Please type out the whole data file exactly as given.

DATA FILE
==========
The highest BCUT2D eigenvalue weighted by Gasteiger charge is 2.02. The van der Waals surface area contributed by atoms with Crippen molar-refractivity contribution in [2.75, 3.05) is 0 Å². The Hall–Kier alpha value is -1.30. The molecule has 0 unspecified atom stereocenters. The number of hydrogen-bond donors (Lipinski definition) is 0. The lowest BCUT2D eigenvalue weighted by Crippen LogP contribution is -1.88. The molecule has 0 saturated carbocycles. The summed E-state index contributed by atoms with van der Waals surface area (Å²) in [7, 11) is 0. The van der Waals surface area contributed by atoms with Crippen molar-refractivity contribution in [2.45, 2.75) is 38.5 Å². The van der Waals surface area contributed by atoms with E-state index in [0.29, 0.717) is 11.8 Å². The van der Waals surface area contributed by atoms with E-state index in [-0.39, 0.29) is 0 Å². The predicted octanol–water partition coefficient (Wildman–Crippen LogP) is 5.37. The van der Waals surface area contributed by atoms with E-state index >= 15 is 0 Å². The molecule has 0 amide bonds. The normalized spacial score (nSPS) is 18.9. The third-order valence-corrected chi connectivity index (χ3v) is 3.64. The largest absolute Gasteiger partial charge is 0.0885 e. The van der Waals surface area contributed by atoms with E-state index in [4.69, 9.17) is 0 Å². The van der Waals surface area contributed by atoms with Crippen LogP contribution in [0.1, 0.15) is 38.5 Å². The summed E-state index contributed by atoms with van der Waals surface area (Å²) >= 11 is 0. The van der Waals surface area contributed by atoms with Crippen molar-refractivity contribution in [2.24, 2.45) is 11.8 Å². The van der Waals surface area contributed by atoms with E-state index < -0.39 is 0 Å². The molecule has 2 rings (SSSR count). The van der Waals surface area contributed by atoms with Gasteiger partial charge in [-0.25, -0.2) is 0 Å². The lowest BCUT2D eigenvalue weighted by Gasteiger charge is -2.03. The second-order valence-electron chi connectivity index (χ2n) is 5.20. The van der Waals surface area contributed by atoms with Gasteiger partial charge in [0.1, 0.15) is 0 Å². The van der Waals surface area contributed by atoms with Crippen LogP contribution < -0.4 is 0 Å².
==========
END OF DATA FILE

The highest BCUT2D eigenvalue weighted by Gasteiger charge is 2.02. The van der Waals surface area contributed by atoms with Crippen molar-refractivity contribution in [2.75, 3.05) is 0 Å². The Hall–Kier alpha value is -1.30. The molecule has 0 unspecified atom stereocenters. The number of hydrogen-bond donors (Lipinski definition) is 0. The lowest BCUT2D eigenvalue weighted by Crippen LogP contribution is -1.88. The molecule has 0 saturated carbocycles. The summed E-state index contributed by atoms with van der Waals surface area (Å²) in [7, 11) is 0. The van der Waals surface area contributed by atoms with Crippen molar-refractivity contribution in [2.45, 2.75) is 38.5 Å². The van der Waals surface area contributed by atoms with E-state index in [0.29, 0.717) is 11.8 Å². The van der Waals surface area contributed by atoms with E-state index in [-0.39, 0.29) is 0 Å². The predicted octanol–water partition coefficient (Wildman–Crippen LogP) is 5.37. The van der Waals surface area contributed by atoms with E-state index >= 15 is 0 Å². The molecule has 0 amide bonds. The normalized spacial score (nSPS) is 18.9. The third-order valence-corrected chi connectivity index (χ3v) is 3.64. The largest absolute Gasteiger partial charge is 0.0885 e. The van der Waals surface area contributed by atoms with E-state index in [4.69, 9.17) is 0 Å². The van der Waals surface area contributed by atoms with Crippen LogP contribution in [0.1, 0.15) is 38.5 Å². The summed E-state index contributed by atoms with van der Waals surface area (Å²) >= 11 is 0. The van der Waals surface area contributed by atoms with Crippen molar-refractivity contribution in [2.24, 2.45) is 11.8 Å². The van der Waals surface area contributed by atoms with E-state index < -0.39 is 0 Å². The molecule has 2 rings (SSSR count). The van der Waals surface area contributed by atoms with Gasteiger partial charge in [-0.25, -0.2) is 0 Å². The lowest BCUT2D eigenvalue weighted by Gasteiger charge is -2.03. The second-order valence-electron chi connectivity index (χ2n) is 5.20. The van der Waals surface area contributed by atoms with Gasteiger partial charge in [0.1, 0.15) is 0 Å². The van der Waals surface area contributed by atoms with Crippen LogP contribution < -0.4 is 0 Å².